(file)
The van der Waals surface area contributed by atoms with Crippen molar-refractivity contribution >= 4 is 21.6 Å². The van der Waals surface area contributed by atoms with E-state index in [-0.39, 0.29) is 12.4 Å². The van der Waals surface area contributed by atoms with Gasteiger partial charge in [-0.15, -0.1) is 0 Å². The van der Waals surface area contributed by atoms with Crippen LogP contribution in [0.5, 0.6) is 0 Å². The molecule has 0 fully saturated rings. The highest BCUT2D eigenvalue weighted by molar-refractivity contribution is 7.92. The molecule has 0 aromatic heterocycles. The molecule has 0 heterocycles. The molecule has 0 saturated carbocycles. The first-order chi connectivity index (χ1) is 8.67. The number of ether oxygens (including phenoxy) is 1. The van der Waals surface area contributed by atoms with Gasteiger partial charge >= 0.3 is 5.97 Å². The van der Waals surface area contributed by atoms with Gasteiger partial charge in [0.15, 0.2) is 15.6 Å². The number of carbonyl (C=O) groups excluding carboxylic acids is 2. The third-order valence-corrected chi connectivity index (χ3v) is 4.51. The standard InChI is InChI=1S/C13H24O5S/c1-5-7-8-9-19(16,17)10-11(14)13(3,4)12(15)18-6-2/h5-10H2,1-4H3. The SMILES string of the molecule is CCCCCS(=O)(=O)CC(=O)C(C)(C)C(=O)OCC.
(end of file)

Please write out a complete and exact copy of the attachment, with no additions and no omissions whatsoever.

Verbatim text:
The van der Waals surface area contributed by atoms with Crippen molar-refractivity contribution >= 4 is 21.6 Å². The van der Waals surface area contributed by atoms with E-state index in [-0.39, 0.29) is 12.4 Å². The van der Waals surface area contributed by atoms with Gasteiger partial charge in [-0.15, -0.1) is 0 Å². The van der Waals surface area contributed by atoms with Crippen LogP contribution in [0.5, 0.6) is 0 Å². The molecule has 0 fully saturated rings. The highest BCUT2D eigenvalue weighted by molar-refractivity contribution is 7.92. The molecule has 0 aromatic heterocycles. The molecule has 0 heterocycles. The molecule has 0 saturated carbocycles. The first-order chi connectivity index (χ1) is 8.67. The number of ether oxygens (including phenoxy) is 1. The van der Waals surface area contributed by atoms with Gasteiger partial charge >= 0.3 is 5.97 Å². The van der Waals surface area contributed by atoms with Gasteiger partial charge in [0.15, 0.2) is 15.6 Å². The number of carbonyl (C=O) groups excluding carboxylic acids is 2. The third-order valence-corrected chi connectivity index (χ3v) is 4.51. The standard InChI is InChI=1S/C13H24O5S/c1-5-7-8-9-19(16,17)10-11(14)13(3,4)12(15)18-6-2/h5-10H2,1-4H3. The SMILES string of the molecule is CCCCCS(=O)(=O)CC(=O)C(C)(C)C(=O)OCC.